November 2011 Archives


Seems like my chapter "The Death of Sprawl" from The Post Carbon Reader is taking on a life of its own. Friday, Christopher Leinberger had an Op-ed in the New York Times, titled "Death of the Fringe Suburb," which built upon concepts I had published (and sent Leinberger last year) namely, that the US mortgage crisis and Recession were set off by upsidedown economics of sprawl speculation in US exurbs or "Boomburbs" and we can't ever do that again.

The site Adapturbia also recently put together a nifty visual presentation of "The Death of Sprawl" that localized my content to provide context for sprawl issues confronting Sydney, Australia.

What's important here is that the research and the real estate sales figures are becoming ever clearer: people increasingly prefer to live in mixed-use, transit-oriented walkable and bikeable neighborhoods over drive-everywhere bedroom communities. Those preferences will not change and we will not go back, which is affirmed by the abandoned exurban housing and development that are fast becoming the nation's newest slums: for the first time in the nation's history, suburban poverty now outweighs urban poverty

One need only take a look at the foreclosure heavy areas such as California's Inland Empire: my chapter provided a case study of Victorville, CA, one of the last gasps of the residential car-centered Boomburb economy of the 1990s and early 2000s.

Leinberger's piece hit on the changing real estate taste in demographics (retired Boomers and upcoming Millennials) while my thesis examined how cheap energy fueled nearly 100% car-dependent exurban growth. We both concluded that denser, mixed-use metro areas are the wise investments of the future because: more people want to live that way so that is where investment will occur. Developers know that strip malls, sidewalk-less mini-mansions and business parks that cater to cars only are poison in this economy.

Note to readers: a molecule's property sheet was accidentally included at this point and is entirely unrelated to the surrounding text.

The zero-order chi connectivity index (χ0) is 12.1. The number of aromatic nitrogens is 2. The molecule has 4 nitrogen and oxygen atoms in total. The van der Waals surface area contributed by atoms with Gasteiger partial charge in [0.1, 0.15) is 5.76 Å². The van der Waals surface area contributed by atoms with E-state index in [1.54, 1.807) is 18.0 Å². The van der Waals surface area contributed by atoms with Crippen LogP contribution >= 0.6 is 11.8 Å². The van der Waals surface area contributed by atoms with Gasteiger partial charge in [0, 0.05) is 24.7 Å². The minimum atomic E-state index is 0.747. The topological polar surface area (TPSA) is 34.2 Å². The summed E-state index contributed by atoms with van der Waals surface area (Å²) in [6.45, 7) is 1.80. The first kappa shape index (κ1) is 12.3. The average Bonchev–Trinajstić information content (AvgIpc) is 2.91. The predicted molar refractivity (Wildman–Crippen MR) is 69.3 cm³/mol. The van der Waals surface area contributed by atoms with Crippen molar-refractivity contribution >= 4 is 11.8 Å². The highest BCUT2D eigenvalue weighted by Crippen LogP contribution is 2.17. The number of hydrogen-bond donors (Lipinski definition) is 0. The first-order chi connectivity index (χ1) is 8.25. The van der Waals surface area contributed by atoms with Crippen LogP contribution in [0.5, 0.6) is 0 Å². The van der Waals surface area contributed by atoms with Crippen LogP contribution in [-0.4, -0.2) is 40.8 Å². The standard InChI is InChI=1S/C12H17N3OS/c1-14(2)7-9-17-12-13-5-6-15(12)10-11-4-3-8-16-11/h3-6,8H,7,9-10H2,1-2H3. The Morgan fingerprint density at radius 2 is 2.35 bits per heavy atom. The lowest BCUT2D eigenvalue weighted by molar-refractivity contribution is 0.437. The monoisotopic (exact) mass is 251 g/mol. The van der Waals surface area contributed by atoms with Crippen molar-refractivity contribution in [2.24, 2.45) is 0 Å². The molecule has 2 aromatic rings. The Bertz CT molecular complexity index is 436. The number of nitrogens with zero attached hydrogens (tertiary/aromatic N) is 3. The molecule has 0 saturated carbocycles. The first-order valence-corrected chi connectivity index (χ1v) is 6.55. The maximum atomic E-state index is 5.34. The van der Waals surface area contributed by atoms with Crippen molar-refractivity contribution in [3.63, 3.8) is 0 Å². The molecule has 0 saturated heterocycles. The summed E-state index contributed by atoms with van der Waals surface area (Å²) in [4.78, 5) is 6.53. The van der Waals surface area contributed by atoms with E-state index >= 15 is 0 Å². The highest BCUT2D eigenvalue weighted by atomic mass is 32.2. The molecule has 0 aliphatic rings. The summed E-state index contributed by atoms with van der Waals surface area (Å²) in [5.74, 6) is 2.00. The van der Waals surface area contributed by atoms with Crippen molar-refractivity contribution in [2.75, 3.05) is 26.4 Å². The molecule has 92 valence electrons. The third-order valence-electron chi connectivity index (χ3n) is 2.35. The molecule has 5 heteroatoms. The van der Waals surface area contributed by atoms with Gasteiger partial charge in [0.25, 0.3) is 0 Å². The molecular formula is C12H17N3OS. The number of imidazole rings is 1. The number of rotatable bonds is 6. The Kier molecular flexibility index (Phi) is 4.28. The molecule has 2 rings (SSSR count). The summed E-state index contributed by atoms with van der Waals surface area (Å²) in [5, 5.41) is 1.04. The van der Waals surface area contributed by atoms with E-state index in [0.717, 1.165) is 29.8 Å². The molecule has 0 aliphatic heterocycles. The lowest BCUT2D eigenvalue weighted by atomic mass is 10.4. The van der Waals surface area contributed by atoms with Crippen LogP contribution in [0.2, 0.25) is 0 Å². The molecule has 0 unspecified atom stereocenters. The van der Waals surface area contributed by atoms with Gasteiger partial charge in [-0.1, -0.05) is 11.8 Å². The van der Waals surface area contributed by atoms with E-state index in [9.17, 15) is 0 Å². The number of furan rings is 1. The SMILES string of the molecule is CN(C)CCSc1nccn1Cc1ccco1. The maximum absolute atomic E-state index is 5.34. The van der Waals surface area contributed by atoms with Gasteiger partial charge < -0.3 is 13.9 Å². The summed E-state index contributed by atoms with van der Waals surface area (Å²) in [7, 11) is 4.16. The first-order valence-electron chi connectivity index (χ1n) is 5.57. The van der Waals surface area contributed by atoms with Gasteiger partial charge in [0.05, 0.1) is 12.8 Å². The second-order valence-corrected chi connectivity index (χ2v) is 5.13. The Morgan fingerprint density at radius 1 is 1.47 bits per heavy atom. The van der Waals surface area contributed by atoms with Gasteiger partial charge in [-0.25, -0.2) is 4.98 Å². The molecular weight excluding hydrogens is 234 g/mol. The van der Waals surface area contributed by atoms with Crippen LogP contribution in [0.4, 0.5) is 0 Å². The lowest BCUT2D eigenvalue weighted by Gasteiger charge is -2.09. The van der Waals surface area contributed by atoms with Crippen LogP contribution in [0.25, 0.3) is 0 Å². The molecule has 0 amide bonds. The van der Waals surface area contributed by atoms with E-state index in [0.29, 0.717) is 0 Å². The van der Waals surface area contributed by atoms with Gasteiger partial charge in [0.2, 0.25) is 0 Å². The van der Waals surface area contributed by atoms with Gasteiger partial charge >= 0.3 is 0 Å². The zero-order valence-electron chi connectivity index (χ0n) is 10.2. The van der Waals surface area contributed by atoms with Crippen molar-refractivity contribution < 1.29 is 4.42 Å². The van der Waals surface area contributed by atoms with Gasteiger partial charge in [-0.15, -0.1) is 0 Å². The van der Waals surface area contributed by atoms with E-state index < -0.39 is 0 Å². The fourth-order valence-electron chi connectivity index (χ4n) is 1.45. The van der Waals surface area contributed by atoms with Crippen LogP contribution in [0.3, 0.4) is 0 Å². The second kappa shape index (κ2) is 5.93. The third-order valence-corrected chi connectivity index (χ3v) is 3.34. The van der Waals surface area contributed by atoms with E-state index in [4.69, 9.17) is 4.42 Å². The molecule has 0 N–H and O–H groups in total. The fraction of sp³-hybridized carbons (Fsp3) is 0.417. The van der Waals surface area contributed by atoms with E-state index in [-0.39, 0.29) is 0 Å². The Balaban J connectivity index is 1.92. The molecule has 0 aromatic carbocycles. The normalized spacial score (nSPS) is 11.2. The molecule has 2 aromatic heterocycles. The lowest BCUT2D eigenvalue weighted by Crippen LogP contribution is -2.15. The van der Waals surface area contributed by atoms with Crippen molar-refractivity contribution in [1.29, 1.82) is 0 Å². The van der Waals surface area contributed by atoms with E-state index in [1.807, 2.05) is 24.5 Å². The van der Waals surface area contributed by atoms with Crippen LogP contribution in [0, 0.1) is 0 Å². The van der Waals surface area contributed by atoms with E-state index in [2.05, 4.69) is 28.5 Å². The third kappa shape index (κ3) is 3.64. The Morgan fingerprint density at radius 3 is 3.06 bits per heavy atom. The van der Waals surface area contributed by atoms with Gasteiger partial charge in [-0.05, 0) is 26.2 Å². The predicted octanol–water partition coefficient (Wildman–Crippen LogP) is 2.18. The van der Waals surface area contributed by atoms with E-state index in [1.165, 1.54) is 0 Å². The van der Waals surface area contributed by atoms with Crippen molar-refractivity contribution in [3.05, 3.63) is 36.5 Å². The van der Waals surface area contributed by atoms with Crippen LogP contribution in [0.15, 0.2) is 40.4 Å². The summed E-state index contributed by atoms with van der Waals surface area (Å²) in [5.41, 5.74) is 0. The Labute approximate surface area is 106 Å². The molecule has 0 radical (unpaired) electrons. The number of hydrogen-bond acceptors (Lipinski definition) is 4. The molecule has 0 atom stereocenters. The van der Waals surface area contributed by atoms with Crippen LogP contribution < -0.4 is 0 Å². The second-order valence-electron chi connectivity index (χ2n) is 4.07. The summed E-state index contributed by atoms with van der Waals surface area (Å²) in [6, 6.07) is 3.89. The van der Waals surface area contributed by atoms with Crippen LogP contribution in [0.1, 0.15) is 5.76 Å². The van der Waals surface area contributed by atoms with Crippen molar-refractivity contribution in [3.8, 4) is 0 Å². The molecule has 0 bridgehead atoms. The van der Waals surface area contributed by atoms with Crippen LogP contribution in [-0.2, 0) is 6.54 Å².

To get where this is going, one need only look at the three cities out of 20 that have had positive real estate sales in the past quarter: Portland (free public transit, leading US city bicycle transit rate), New York (leading US public transit rate, active bikeway development) and Washington, DC (one of highest transit rates behind New York and high walkability).

The national foreclosure capitals, on the other hand, are testimonials to sprawled, exurban, car-dominant development: Las Vegas, Phoenix and California's Inland Empire (San Bernardino and Riverside counties, including Victorville). See map of 2011 US foreclosures below:
Thumbnail image for US foreclosures 2011.jpg

Sprawled communities, exurbs, fringe suburbs, whatever you call them, are underwater in terms of money invested and will remain so. Some of these communities will make themselves more resilient with car-free transport, local food production, water and wildlife conservation and other acitviites that restore local resources, jobs and social interaction.

But many will become abandoned slums and will need to be torn down, just as Victorville did with some of its "high-end" residential neighborhoods. Other monuments of sprawl, particularly in desert communities, will remain as stark monuments to the follies of our distant past.
Warren Karlenzig is president of Common Current. He is a fellow at the Post-Carbon Institute, author of How Green is Your City? and co-author of the United Nations Shanghai Manual on global sustainable city planning and management.



expo carbon.JPG

A powerful triumvirate, the United Nations, Bureau International Des Expositions and the mayor of Shanghai, released this week the Shanghai Manual: A Guide for Sustainable Urban Development in the 21st Century. This timely (and free!) manual is aimed at helping leaders of the world's cities use integrated urban planning, management, financing and technology to green their economies and build climate and economic resilience.

"The Shanghai Manual details the experience and practices of cities across the world in addressing common challenges and achieving harmonious development...and is therefore of great theoretical and practical value," Shanghai Mayor Han Zheng said at Monday's launch, according to the Shanghai Daily.